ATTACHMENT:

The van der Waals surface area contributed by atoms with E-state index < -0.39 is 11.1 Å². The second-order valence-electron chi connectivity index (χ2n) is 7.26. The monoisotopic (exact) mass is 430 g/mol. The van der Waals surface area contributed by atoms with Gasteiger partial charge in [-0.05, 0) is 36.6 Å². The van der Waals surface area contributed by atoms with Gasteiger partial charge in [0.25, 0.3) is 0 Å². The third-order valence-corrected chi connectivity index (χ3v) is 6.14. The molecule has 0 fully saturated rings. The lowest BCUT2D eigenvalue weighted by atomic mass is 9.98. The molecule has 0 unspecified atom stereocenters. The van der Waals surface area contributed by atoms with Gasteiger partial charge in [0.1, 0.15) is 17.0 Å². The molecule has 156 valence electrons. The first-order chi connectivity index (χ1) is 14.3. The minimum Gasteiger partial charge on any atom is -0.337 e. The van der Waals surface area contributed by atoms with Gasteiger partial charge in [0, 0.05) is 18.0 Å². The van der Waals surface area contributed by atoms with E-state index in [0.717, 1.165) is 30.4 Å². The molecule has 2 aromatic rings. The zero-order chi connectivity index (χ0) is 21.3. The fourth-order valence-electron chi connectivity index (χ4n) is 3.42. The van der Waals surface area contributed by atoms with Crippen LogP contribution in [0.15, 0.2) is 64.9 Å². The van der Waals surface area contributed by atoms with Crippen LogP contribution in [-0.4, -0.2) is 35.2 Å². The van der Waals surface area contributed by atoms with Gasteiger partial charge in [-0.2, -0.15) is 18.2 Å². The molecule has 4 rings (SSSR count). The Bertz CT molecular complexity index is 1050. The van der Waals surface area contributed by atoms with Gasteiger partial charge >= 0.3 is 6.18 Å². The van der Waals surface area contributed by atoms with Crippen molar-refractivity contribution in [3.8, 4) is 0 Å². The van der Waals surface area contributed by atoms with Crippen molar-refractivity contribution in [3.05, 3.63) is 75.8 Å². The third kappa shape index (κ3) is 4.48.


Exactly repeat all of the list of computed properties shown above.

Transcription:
The van der Waals surface area contributed by atoms with E-state index < -0.39 is 11.1 Å². The second-order valence-electron chi connectivity index (χ2n) is 7.26. The monoisotopic (exact) mass is 430 g/mol. The van der Waals surface area contributed by atoms with Gasteiger partial charge in [-0.05, 0) is 36.6 Å². The van der Waals surface area contributed by atoms with Gasteiger partial charge in [0.25, 0.3) is 0 Å². The third-order valence-corrected chi connectivity index (χ3v) is 6.14. The molecule has 0 fully saturated rings. The lowest BCUT2D eigenvalue weighted by atomic mass is 9.98. The molecule has 0 unspecified atom stereocenters. The van der Waals surface area contributed by atoms with Gasteiger partial charge in [0.1, 0.15) is 17.0 Å². The molecule has 156 valence electrons. The first-order chi connectivity index (χ1) is 14.3. The minimum Gasteiger partial charge on any atom is -0.337 e. The van der Waals surface area contributed by atoms with Gasteiger partial charge in [0, 0.05) is 18.0 Å². The van der Waals surface area contributed by atoms with E-state index in [0.717, 1.165) is 30.4 Å². The molecule has 2 aromatic rings. The zero-order chi connectivity index (χ0) is 21.3. The fourth-order valence-electron chi connectivity index (χ4n) is 3.42. The van der Waals surface area contributed by atoms with Crippen LogP contribution in [0.15, 0.2) is 64.9 Å². The van der Waals surface area contributed by atoms with Crippen LogP contribution in [-0.4, -0.2) is 35.2 Å². The van der Waals surface area contributed by atoms with Gasteiger partial charge in [-0.2, -0.15) is 18.2 Å². The molecule has 4 rings (SSSR count). The Bertz CT molecular complexity index is 1050. The van der Waals surface area contributed by atoms with Gasteiger partial charge >= 0.3 is 6.18 Å². The van der Waals surface area contributed by atoms with Crippen molar-refractivity contribution in [3.8, 4) is 0 Å². The van der Waals surface area contributed by atoms with Crippen molar-refractivity contribution in [3.05, 3.63) is 75.8 Å². The third kappa shape index (κ3) is 4.48.